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On your bike!

Posted on 26th August 2020

Judith's life changed thanks to MeCycle and the Big Bike Revival

Most of us enjoy cycling when we are young. Learning to ride a bike is seen as a rite of passage which gave us the freedom to travel further and get out and about with friends and family.

Judith Stewart, like many of us, has many wonderful great memories of riding her bike in her youth, but in 2017 her bike sat dusty and broken in her shed and those memories seemed far off. It was through a Big Bike Revival event that she not only got her bike back to working order, but also found MeCycle and rediscovered a passion that would soon change her life.

Social enterprise MeCycle gives autistic people a supportive place to work and learn new skills. The first time Judith visited MeCycle she was overwhelmed by all the bike shop and café had to offer.

Judith says: “I think it was the welcome that they gave me and seeing all the people working in the café. It made me think about why I hadn’t cycled into the village."

MeCycle opened in Ainsdale in 2014 with a dual purpose to support autistic people and empower local people to get back on their bikes, whilst providing a great place for local people and cyclists alike to come and share experiences. It has been a strong advocate of Cycling UKs Big Bike Revival campaign as Jon Gordon Autism Initiative's Head of Enterprise explains:

"MeCycle are proud to have been involved with Cycling UKs Big Bike Revival since the very beginning and for all of it's 5 years to date. Big Bike Revival continues to be a valuable asset to local people encouraging them to ride and to gain the confidence to progress. MeCycle are delighted to be involved with the work this year supporting Key Workers in local hospitals.”

Judith adds “The place is set up for cyclists, so you don’t need to worry about finding a place to park your bike. It’s worth taking the extra ten minutes and cycling in.”

Judith had caught the cycling bug. She returned to MeCycle to pick up some leaflets about local cycling and walking classes, and then became hooked on local spinning classes.

“I started to go out with friends, going out through the woods for longer rides and then getting the train home.”

She then decided after some research and the new love she found in cycling to take the next step and get herself on a road bike and learn another new skill. Judith used the professionals who worked in MeCycle to gain more information about the different types of road bikes that she could purchase.

“I went back into MeCycle and they gave me some great advice, they explained how it can be difficult to make the change from a standard leisure cycling to a proper road bike. They’d luckily had a road bike donated to them, which was a perfect fit, a great bargain and a great way to donate and support Autism Initiatives ”

“I thought I’d be straight into cleats and become this woman in Lycra! But the staff at MeCycle said not to make this change just yet, but to get used to the bike first. They really got to know me as a cyclist and a person which was very comforting, this made the whole experience very exciting.”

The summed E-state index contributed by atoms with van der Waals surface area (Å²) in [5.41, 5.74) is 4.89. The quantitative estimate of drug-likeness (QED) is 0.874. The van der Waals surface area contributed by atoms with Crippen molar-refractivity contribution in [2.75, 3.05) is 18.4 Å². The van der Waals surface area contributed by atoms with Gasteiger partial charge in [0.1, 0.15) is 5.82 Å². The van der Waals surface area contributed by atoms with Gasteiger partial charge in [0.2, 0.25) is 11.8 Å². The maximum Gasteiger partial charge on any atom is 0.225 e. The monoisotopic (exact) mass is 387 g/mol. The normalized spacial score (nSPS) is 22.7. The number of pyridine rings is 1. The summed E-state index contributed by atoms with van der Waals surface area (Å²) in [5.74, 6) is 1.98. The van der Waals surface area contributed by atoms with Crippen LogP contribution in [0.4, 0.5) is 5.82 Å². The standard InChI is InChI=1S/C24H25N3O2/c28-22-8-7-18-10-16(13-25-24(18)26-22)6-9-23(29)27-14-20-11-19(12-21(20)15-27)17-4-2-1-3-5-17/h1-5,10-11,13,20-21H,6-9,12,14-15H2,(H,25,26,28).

Judith and her bike were gradually transformed with the help from MeCycle. After some much-needed practise, Judith felt comfortable enough to sign up for the Prudential Ride London-Surrey 46 miler, after completing this and enjoyed it so much she entered and completed the 100 mile Prudential London challenge in 2019.

“I’ve gone from riding three or four miles, in and around the woods with no traffic, to feeling confident on the roads, and cycling next to professionals at major events.” says Judith.

“It’s been a slow and steady process, particularly training for events. But with the help and support from MeCycle and my family and friends I have loved every minute of my new hobby.”

Judith’s family and friends have also been inspired to get onto two wheels and see the world from a different view. For her 50th birthday with her school friend Lynne, Judith was able to convince her family to join her on a day cycling trip to visit the silk islands in Cambodia.

“We have always loved cycling as a family, but had lost this as the girls grew up, so to see all of us on bikes in such amazing surroundings was just the experience of a lifetime.” says Judith.

She also cycled across the iconic Golden Gate Bridge on a recent trip to San Franscisco with her School friend Lynne who had not been on a bike since she was 12 years old.

Biking, especially during this year’s lock down, has proven to be a lifeline for Judith, enabling her to get to work, stay fit and remain positive through what has been a challenging time for us all.

“Cycling has given me a way of getting out and clearing my head. I find it helps me to stay calm and is a great way to lift your mood. MeCycle have helped me through lock down too. As an NHS keyworker they have provided me with a free bike MOT and repairs to ensure that I can get to work safely.”

Cycling has also brought Judith much to still look forward to. A cycling trip to Lake Constance and plans to take on the Isle of Man TT circuit in the CC cycling challenge have been postponed due to the global pandemic but remain firmly in Judith’s plans as soon as restrictions allow. She has also just completed the Prudential's 100 mile virtual challenge for charity.

All of this wouldn’t have been possible without MeCycle and that initial discovery at a Big Bike Revival event. Judith rhapsodies about the benefits of having such a helpful local bike centre, which anyone can pop into and ask questions about cycling or get help with their own bike.

“There’s still more I’d like to take advantage of at MeCycle – they run these small classes about keeping your bike up-to-date or repairing a puncture. I would recommend finding a local dealer, someone who really understands the trade and sees you in person, just like those in MeCycle.”